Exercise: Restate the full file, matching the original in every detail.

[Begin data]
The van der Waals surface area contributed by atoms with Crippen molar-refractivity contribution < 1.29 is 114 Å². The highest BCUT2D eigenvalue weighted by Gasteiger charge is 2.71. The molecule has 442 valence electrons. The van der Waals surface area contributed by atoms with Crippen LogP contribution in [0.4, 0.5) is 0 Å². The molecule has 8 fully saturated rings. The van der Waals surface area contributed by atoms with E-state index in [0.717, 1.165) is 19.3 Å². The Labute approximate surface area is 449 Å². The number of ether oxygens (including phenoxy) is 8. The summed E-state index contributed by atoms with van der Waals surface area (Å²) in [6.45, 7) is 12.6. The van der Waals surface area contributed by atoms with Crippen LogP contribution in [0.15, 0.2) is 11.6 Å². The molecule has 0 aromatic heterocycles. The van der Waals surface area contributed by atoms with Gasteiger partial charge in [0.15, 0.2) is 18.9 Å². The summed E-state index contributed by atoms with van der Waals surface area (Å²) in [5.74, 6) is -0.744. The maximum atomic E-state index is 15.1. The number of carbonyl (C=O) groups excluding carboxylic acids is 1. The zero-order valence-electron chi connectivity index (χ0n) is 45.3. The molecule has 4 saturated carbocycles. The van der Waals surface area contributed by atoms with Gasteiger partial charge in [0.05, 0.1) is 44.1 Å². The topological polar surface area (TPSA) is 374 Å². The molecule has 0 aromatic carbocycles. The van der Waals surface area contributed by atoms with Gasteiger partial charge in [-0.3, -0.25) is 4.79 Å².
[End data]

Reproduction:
The van der Waals surface area contributed by atoms with Crippen molar-refractivity contribution < 1.29 is 114 Å². The highest BCUT2D eigenvalue weighted by Gasteiger charge is 2.71. The molecule has 442 valence electrons. The van der Waals surface area contributed by atoms with Crippen LogP contribution in [0.4, 0.5) is 0 Å². The molecule has 8 fully saturated rings. The van der Waals surface area contributed by atoms with E-state index in [0.717, 1.165) is 19.3 Å². The Labute approximate surface area is 449 Å². The number of ether oxygens (including phenoxy) is 8. The summed E-state index contributed by atoms with van der Waals surface area (Å²) in [6.45, 7) is 12.6. The van der Waals surface area contributed by atoms with Crippen LogP contribution in [0.15, 0.2) is 11.6 Å². The molecule has 0 aromatic heterocycles. The van der Waals surface area contributed by atoms with Gasteiger partial charge in [0.15, 0.2) is 18.9 Å². The summed E-state index contributed by atoms with van der Waals surface area (Å²) in [5.74, 6) is -0.744. The maximum atomic E-state index is 15.1. The number of carbonyl (C=O) groups excluding carboxylic acids is 1. The zero-order valence-electron chi connectivity index (χ0n) is 45.3. The molecule has 4 saturated carbocycles. The van der Waals surface area contributed by atoms with Gasteiger partial charge in [0.05, 0.1) is 44.1 Å². The topological polar surface area (TPSA) is 374 Å². The molecule has 0 aromatic carbocycles. The van der Waals surface area contributed by atoms with Gasteiger partial charge in [-0.3, -0.25) is 4.79 Å².